Today, we just wanted to bring this little “honesty” check to your awareness. Has been a staple in my clinic for over a decade, to help me see where limitations are and to show folks how they can cheat so much through the foot. Go ahead, try it yourself, see how much you use your foot to squat further if you have end range mobility issues in the hips, knees or ankles.  The foot is happy to give up the goat, it just doesn’t know the repercussions until they show up. 

So, lift your toes, do a full squat. Go as low as you can with good form with the toes up.  Then, at the bottom of the squat or the bottom of  your clean mobility, suddenly drop your toes and let the arch follow if it must. Here is the moment of truth, at that moment the toes go down, feel what happens to the foot, ankle, tibial spin, knee positioning, pelvis posture changes. Careful, these are subtle. You may find you are using foot pronation more that you should, more than is safe.  Now try this, bottom out your cleanest squat as you regularly would, and at the bottom, raise your toes and try to reposition the foot arch and talus height. In other words, reposture your foot tripod, see how difficult this is if you can do it at all. Perhaps you will find your toe extensors are too weak to even get there.  This is how we cheat and borrow. We should not make it a habit, it should be used when we need it, but it should not be a staple of your squatting diet, it should not be a regular event where you prostitute sound biomechanics.  Unless you wish to pay for it in some way.  What should happen is that you should be able to bring your toes down and not let the arch follow, but that is a skill most have not developed. It is a staple move in your clients’ movement diets.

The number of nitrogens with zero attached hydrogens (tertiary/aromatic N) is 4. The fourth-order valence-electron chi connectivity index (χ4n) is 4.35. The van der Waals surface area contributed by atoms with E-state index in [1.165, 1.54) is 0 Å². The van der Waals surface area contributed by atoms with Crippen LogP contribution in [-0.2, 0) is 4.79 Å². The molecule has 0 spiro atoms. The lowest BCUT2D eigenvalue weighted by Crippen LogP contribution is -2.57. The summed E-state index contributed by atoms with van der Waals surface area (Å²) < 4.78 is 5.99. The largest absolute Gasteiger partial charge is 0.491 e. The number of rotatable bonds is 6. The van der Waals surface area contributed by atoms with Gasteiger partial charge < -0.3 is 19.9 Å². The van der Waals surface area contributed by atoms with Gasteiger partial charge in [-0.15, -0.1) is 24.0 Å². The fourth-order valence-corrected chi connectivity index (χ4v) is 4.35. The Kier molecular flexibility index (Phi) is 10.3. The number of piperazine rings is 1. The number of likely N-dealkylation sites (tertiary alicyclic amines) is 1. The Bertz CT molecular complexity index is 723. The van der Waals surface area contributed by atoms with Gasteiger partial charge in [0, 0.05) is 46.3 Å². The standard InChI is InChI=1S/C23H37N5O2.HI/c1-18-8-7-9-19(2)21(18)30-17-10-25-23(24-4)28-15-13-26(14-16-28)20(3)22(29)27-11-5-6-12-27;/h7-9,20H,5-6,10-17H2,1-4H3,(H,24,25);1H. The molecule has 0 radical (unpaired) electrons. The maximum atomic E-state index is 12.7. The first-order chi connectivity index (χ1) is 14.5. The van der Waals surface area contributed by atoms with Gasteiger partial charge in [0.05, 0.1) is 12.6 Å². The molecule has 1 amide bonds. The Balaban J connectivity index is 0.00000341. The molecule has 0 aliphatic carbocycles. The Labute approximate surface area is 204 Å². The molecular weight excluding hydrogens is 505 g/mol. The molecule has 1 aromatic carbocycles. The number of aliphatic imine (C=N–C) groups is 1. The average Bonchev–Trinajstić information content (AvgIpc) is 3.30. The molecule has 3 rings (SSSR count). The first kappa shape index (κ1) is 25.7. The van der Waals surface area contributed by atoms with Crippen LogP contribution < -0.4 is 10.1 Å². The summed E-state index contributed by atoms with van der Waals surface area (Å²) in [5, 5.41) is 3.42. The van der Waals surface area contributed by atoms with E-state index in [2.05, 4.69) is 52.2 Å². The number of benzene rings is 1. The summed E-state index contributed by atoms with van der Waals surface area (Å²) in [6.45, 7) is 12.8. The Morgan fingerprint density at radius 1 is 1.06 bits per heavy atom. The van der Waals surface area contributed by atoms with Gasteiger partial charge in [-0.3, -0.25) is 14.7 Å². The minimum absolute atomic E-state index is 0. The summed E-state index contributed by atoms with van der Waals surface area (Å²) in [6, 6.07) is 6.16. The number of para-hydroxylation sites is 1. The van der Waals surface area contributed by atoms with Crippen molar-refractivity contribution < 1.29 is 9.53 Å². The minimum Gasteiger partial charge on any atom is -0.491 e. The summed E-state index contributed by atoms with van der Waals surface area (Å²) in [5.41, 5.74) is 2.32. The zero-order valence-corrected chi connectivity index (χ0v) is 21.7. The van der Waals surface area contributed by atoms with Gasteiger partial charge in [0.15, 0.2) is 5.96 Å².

Does all this mean you should squat with your toes up ? No, but it may serve you well in awareness, evaluation, and looking for potholes and power leaks. At the very least, give it some thought and consideration. You may see some smiles and have some lightbulb moments between you and your athletes and clients. 

Plan on blocking this foot pronation range with an orthotic ? How dare you ! At least try to do it through reteaching this and the tripod skill first. Give your a client a chance to improve rather than a bandaid to cope. 

Dr. Shawn Allen, one of the gait guys

Ankle Dorsiflexion stretching ?

Are we the only ones that did a “face palm” after reading this study? I mean, “duh”. Or are we missing something ?
Pronation gets more dorsiflexion all on its own so how in the world can this be a translatable study ?
Besides, in the pronation posture, length if achieved was perhaps mostly medial gastrocoleus divisions.
And……was the knee bend or straight? Hint: This matters, both those posterior muscles do not cross the knee, only one does.

Conclusion: After a 3-wk gastrocnemius-stretching program, when measuring dorsiflexion with the STJ positioned in supination, the participants who completed a 3-wk gastrocnemius stretching program with the STJ positioned in pronation showed more increased dorsiflexion at the ankle/rear foot than participants who completed the stretching program with the STJ positioned in supination.

Gastrocnemius Stretching Program: More Effective in Increasing Ankle/Rear-Foot Dorsiflexion When Subtalar Joint Positioned in Pronation Than in Supination
2015, 24, 307 – 314

http://journals.humankinetics.com/jsr-current-issue/jsr-volume-24-issue-3-august/gastrocnemius-stretching-program-more-effective-in-increasing-anklerear-foot-dorsiflexion-when-subtalar-joint-positioned-in-pronation-than-in-supination

Pod #93: Ankle Rocker, Sacroiliac Joint symmetry , Landing mechanics

Ankle Rocker, Sacroiliac Joint symmetry , Landing mechanics, Gait Tech, Gray Cook theories, movement and music and so much more !

A. Link to our server:
http://traffic.libsyn.com/thegaitguys/pod_93Final.mp3

Direct Download:  http://thegaitguys.libsyn.com/pod-93-ankle-rocker-sacroiliac-joint-symmetry-landing-mechanics

Sponsor: www.newbalancechicago.com

-Other Gait Guys stuff
B. iTunes link:
https://itunes.apple.com/us/podcast/the-gait-guys-podcast/id559864138
C. Gait Guys online /download store (National Shoe Fit Certification & more !)
http://store.payloadz.com/results/results.aspx?m=80204
D. other web based Gait Guys lectures:
Monthly lectures at : www.onlinece.com type in Dr. Waerlop or Dr. Allen, ”Biomechanics”

-Our Book: Pedographs and Gait Analysis and Clinical Case Studies